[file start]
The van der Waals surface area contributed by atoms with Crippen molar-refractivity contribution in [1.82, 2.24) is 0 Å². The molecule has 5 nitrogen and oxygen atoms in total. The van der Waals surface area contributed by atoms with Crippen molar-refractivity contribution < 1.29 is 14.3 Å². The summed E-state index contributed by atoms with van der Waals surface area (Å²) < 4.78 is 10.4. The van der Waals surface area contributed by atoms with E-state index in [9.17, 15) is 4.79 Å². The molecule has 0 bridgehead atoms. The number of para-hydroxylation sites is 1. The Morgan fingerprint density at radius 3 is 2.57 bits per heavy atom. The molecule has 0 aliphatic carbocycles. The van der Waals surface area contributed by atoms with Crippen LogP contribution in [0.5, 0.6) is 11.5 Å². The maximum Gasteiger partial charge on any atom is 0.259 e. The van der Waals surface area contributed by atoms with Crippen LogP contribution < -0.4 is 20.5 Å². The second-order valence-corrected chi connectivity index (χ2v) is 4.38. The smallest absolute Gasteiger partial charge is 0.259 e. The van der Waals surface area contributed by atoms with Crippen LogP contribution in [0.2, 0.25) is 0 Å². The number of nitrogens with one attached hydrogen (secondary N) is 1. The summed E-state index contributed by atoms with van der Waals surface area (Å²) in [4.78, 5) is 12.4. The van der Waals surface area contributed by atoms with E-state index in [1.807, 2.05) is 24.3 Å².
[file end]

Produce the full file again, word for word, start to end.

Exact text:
The van der Waals surface area contributed by atoms with Crippen molar-refractivity contribution in [1.82, 2.24) is 0 Å². The molecule has 5 nitrogen and oxygen atoms in total. The van der Waals surface area contributed by atoms with Crippen molar-refractivity contribution < 1.29 is 14.3 Å². The summed E-state index contributed by atoms with van der Waals surface area (Å²) < 4.78 is 10.4. The van der Waals surface area contributed by atoms with E-state index in [9.17, 15) is 4.79 Å². The molecule has 0 bridgehead atoms. The number of para-hydroxylation sites is 1. The Morgan fingerprint density at radius 3 is 2.57 bits per heavy atom. The molecule has 0 aliphatic carbocycles. The van der Waals surface area contributed by atoms with Crippen LogP contribution in [0.5, 0.6) is 11.5 Å². The maximum Gasteiger partial charge on any atom is 0.259 e. The van der Waals surface area contributed by atoms with Crippen LogP contribution < -0.4 is 20.5 Å². The second-order valence-corrected chi connectivity index (χ2v) is 4.38. The smallest absolute Gasteiger partial charge is 0.259 e. The van der Waals surface area contributed by atoms with Crippen LogP contribution in [0.2, 0.25) is 0 Å². The number of nitrogens with one attached hydrogen (secondary N) is 1. The summed E-state index contributed by atoms with van der Waals surface area (Å²) in [4.78, 5) is 12.4. The van der Waals surface area contributed by atoms with E-state index in [1.807, 2.05) is 24.3 Å².